What If Your Child is the Bully?
Bullying has been in the news a lot lately. We often hear very upsetting stories about the effects of bullying on young victims. However, it is also very difficult and upsetting to discover that your own child is a bully. Most parents do not know what to do if they discover that their child has been bullying others, and they often take steps that make the problem worse.
If you are told that your child is bullying other children, it is very important that you stay calm and gather all the facts first. Do not jump to any conclusions. You cannot automatically assume that your child is guilty and you cannot assume that your child is innocent of the charges. You need to be sure of what has actually happened before you take any actions. Ask everyone involved in the bullying incident for their version of the story.
If it is clear that your child has been bullying other children, you need to make it very clear that you will not tolerate any more bullying no matter what the provocation. You also need to talk to your child at length in a non-threatening way if you want to understand what caused this behavior.
Children often bully others out of a sense of frustration and low self-esteem. They pick on a victim who appears to be powerless and they momentarily feel better by making another child feel frightened or humiliated.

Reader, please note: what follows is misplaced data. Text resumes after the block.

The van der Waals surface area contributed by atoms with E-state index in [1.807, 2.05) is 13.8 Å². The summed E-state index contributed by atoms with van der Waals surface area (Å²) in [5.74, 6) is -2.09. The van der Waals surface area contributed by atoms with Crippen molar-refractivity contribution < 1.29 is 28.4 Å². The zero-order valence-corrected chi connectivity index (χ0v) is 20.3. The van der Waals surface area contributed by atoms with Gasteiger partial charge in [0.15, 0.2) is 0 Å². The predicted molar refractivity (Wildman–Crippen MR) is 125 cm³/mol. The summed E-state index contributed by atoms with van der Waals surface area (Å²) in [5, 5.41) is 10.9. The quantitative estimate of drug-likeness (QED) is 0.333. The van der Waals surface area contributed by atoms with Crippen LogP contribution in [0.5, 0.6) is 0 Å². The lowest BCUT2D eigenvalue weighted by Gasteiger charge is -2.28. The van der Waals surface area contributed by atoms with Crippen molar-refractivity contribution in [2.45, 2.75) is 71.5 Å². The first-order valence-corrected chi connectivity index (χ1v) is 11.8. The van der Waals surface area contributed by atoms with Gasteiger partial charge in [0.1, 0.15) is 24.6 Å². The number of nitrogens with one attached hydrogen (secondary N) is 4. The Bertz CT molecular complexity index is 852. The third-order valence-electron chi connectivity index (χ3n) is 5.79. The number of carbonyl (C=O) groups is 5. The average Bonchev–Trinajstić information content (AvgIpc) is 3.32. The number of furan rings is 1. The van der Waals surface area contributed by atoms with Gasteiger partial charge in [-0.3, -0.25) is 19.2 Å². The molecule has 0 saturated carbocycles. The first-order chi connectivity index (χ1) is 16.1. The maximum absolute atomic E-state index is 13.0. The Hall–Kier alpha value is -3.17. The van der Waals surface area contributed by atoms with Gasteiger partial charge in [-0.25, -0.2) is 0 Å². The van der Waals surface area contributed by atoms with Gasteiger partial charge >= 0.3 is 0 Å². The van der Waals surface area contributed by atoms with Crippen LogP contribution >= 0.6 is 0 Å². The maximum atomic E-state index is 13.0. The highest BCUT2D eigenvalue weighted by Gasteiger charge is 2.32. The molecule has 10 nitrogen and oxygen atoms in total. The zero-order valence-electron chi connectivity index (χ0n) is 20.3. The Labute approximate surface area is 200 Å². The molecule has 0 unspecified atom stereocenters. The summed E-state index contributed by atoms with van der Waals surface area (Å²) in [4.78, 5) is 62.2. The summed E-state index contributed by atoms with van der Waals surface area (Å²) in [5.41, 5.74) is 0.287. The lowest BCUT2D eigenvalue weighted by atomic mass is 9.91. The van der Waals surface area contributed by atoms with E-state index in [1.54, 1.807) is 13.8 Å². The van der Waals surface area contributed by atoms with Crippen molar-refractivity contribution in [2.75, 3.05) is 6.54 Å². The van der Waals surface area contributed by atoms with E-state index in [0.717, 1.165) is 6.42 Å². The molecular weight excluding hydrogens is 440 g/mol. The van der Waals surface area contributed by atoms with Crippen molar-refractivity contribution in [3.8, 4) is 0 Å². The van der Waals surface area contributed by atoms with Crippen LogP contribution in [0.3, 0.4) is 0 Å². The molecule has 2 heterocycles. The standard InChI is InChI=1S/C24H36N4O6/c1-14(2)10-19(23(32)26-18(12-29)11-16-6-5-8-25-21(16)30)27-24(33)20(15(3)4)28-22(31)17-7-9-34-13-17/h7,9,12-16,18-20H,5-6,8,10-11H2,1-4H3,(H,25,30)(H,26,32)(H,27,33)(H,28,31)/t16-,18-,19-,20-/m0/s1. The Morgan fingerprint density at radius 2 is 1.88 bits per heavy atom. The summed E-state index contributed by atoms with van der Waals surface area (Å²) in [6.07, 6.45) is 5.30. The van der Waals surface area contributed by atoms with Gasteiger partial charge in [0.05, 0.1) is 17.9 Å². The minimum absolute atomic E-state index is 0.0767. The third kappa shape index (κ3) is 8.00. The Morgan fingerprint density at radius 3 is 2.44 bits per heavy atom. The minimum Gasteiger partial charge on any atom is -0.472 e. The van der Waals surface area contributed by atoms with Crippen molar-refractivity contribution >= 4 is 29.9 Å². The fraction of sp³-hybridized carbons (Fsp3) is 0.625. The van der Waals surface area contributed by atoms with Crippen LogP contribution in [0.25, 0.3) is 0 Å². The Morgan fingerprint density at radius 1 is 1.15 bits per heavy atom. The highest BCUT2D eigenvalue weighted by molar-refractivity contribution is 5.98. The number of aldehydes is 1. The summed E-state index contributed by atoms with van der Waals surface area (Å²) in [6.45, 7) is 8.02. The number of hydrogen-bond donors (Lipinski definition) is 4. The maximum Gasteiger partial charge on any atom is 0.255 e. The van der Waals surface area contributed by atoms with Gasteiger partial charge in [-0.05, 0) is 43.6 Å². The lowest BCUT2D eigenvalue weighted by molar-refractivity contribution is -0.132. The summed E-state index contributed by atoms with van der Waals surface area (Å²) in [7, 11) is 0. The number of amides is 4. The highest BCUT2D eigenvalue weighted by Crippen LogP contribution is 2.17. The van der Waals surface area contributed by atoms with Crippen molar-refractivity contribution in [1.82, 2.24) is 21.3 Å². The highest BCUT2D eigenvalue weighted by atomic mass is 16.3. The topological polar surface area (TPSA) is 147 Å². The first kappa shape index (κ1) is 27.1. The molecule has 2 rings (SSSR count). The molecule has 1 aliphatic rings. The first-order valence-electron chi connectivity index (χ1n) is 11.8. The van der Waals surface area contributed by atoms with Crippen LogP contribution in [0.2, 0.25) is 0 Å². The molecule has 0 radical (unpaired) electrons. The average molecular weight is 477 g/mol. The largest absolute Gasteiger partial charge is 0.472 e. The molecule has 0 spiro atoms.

Children who bully others often lack a sense of empathy. They are literally not able to understand how the other child feels when being bullied. You will need to explain to them that every person has feelings and that they need to respect others.
Spell out very clearly what the consequences will be if there is any further bullying behavior, and stick to your decision. It is best to avoid any physical punishments as this type of discipline will cause your child to believe that a bigger person can always use force to impose his will on smaller people. This can actually aggravate a bullying problem.
You need to help your child learn new ways of coping when they feel powerless and upset. One good way is to model good behavior yourself. Teach your child to use discussion and negotiation to get what they want instead of yelling and making threats.
Let your child know that you love and support him despite his unacceptable behavior. You also need to help him find new, better ways to find solutions when he feels frustrated.